Build a List of Possible Companies

When you’re ready to pull the trigger on the new swimming pool, take your time and build a list of possible builders. Gather the names of companies from recommendations from friends and neighbors. Neighborhood forums might have posts about good and bad experiences with companies. Local area internet searches can bring up more options as well. You can even swing by a home with a new one under construction to ask the homeowner about the company who is doing the work.

Investigate the Builders

Before getting any bids, investigate the builders more carefully. With so many review and rating websites available, you can find information about builders easily. Check websites for reviews and customer experiences. Look for pool and hot tub ratings. Check to see how long the companies have been in business and what their track record is with issues and complaints.

Avoid builders without a history of doing business – they may be scam or a fly-by-night company that gets a deposit, digs a hole and leaves you with a huge mess. You don’t necessarily have to eliminate companies that have made mistakes in the past. If you can find evidence that the company handled the mistake appropriately, it might be a sign of a company with a long history of many successes and a professionally-managed issue or two along the way.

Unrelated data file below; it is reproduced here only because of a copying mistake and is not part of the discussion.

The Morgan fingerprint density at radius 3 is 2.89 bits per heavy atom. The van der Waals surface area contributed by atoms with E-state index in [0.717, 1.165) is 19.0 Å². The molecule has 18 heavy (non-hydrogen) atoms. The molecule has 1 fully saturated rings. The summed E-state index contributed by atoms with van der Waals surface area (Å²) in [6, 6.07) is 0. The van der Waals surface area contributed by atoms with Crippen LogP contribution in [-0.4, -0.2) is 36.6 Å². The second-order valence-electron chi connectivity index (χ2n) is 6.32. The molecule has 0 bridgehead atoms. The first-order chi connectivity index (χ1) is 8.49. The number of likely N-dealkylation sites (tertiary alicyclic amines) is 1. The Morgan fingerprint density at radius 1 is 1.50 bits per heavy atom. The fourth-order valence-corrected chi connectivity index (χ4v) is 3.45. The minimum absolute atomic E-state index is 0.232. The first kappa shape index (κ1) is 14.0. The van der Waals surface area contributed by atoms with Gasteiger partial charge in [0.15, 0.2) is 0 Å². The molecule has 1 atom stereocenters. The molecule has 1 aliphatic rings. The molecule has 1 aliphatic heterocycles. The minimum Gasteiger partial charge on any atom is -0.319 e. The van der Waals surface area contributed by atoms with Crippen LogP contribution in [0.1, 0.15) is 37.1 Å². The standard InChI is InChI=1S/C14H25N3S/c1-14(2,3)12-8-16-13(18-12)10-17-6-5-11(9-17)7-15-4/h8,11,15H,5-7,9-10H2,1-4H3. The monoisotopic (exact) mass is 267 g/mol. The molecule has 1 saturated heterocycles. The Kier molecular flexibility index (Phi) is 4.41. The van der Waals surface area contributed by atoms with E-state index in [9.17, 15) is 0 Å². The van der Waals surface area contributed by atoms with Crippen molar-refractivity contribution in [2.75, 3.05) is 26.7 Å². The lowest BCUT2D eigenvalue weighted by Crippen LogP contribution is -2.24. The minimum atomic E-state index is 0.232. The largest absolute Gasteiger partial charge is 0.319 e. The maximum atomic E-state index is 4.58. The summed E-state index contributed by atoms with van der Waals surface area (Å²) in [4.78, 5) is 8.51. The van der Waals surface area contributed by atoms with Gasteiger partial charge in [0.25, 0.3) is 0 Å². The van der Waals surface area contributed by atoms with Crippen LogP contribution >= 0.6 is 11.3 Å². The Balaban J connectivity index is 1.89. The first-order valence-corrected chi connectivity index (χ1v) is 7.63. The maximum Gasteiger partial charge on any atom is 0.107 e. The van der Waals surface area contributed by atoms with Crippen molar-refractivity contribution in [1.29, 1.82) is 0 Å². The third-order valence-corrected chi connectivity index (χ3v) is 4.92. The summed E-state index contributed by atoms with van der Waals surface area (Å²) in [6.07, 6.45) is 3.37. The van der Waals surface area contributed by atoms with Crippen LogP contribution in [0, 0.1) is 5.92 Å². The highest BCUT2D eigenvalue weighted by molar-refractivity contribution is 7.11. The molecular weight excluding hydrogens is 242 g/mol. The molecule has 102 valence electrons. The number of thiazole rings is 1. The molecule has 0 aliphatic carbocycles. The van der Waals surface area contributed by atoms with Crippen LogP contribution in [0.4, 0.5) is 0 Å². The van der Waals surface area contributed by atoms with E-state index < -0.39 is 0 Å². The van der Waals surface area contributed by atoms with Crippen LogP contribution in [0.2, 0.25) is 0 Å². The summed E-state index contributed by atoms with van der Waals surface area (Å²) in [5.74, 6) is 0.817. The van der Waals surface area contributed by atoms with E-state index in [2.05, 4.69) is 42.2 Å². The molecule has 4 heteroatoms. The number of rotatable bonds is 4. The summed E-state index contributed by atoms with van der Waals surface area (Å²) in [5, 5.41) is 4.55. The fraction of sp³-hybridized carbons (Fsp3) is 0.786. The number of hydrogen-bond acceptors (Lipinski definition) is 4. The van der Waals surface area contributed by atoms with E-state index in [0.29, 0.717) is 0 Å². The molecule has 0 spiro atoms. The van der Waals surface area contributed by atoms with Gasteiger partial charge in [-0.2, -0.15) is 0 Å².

Get Estimates

Schedule estimates within a few days of each other so that you can make easy comparisons. Anticipate a different sales pitch from each builder that focuses on different building techniques and equipment. Since you’ve already familiarized yourself with these, you should be able to see through jargon to understand what the company is offering. Gather information, but don’t be enticed into signing a contract during the estimate.

Make a Rational Decision

This is a big investment and companies will try hard to get your business. Look past fancy software programs or hard sell tactics to what the reviews have to say when you compare hot tub and pool companies.

Look for what the company is actually offering. Compare hot tubs, pool options, spa options and every component of the build. Make a choice based on what you want in your backyard and how much you feel you can trust the builder to deliver those elements. You can haggle and ask builders to match other offers during the decision-making process.